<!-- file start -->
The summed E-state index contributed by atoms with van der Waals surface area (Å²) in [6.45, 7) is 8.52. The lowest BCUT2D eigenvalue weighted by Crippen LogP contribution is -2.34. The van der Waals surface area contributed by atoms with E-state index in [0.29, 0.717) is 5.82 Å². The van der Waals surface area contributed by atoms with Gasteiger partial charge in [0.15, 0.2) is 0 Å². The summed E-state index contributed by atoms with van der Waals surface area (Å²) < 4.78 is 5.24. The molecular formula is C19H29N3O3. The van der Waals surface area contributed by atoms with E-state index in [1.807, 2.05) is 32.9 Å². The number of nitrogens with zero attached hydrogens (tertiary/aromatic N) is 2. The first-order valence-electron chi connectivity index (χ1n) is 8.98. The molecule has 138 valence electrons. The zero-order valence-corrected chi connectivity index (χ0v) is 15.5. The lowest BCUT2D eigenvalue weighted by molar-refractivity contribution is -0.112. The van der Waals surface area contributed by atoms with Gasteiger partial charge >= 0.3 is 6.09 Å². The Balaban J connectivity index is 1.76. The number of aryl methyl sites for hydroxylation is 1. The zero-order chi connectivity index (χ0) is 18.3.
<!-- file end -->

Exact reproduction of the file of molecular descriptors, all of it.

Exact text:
The summed E-state index contributed by atoms with van der Waals surface area (Å²) in [6.45, 7) is 8.52. The lowest BCUT2D eigenvalue weighted by Crippen LogP contribution is -2.34. The van der Waals surface area contributed by atoms with E-state index in [0.29, 0.717) is 5.82 Å². The van der Waals surface area contributed by atoms with Gasteiger partial charge in [0.15, 0.2) is 0 Å². The summed E-state index contributed by atoms with van der Waals surface area (Å²) < 4.78 is 5.24. The molecular formula is C19H29N3O3. The van der Waals surface area contributed by atoms with E-state index in [1.807, 2.05) is 32.9 Å². The number of nitrogens with zero attached hydrogens (tertiary/aromatic N) is 2. The first-order valence-electron chi connectivity index (χ1n) is 8.98. The molecule has 138 valence electrons. The zero-order valence-corrected chi connectivity index (χ0v) is 15.5. The lowest BCUT2D eigenvalue weighted by molar-refractivity contribution is -0.112. The van der Waals surface area contributed by atoms with Gasteiger partial charge >= 0.3 is 6.09 Å². The Balaban J connectivity index is 1.76. The number of aryl methyl sites for hydroxylation is 1. The zero-order chi connectivity index (χ0) is 18.3.